Suppose you have a very large dataset - far too large to hold in memory - with duplicate entries. You want to know how many duplicate entries, but your data isn't sorted, and it's big enough that sorting and counting is impractical. How do you estimate how many unique entries the dataset contains? It's easy to see how this could be useful in many applications, such as query planning in a database: the best query plan can depend greatly on not just how many values there are in total, but also on how many unique values there are.

I'd encourage you to give this a bit of thought before reading onwards, because the algorithms we'll discuss today are quite innovative - and while simple, they're far from obvious.

A simple and intuitive cardinality estimator

Let's launch straight in with a simple example. Suppose someone generate a dataset with the following procedure:

  1. Generate n evenly distributed random numbers
  2. Arbitrarily replicate some of those numbers an unspecified number of times
  3. Shuffle the resulting set of numbers arbitrarily

How can we estimate how many unique ...

Damn Cool Algorithms: Homomorphic Hashing

In the last Damn Cool Algorithms post, we learned about Fountain Codes, a clever probabilistic algorithm that allows you break a large file up into a virtually infinite number of small chunks, such that you can collect any subset of those chunks - as long as you collect a few more than the volume of the original file - and be able to reconstruct the original file. This is a very cool construction, but as we observed last time, it has one major flaw when it comes to use in situations with untrusted users, such as peer to peer networks: there doesn't seem to be a practical way to verify if a peer is sending you valid blocks until you decode the file, which happens very near the end - far too late to detect and punish abuse.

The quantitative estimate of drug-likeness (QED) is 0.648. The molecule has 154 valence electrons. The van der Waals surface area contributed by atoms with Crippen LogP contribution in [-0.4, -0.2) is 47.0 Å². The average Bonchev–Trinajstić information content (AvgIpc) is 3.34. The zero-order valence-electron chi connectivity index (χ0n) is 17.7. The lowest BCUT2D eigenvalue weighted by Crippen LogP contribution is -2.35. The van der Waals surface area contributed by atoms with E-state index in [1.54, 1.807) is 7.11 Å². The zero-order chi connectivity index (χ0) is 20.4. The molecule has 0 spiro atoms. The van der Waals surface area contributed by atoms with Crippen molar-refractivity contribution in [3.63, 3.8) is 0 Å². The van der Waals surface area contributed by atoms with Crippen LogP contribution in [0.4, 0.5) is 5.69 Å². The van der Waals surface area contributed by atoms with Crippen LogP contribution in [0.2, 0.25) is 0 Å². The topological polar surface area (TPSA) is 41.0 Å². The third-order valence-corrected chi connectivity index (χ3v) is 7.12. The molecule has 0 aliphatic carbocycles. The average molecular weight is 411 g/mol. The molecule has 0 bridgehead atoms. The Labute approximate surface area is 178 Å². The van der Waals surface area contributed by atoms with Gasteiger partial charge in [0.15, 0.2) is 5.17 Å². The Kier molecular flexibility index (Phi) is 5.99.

It's here that Homomorphic Hashes come to our rescue. A homomorphic hash is a construction that's simple in principle: a hash function such that you can compute the hash of a composite block from the hashes of the individual blocks. With a construction like this, we could distribute ...

An interesting gotcha in Java unittesting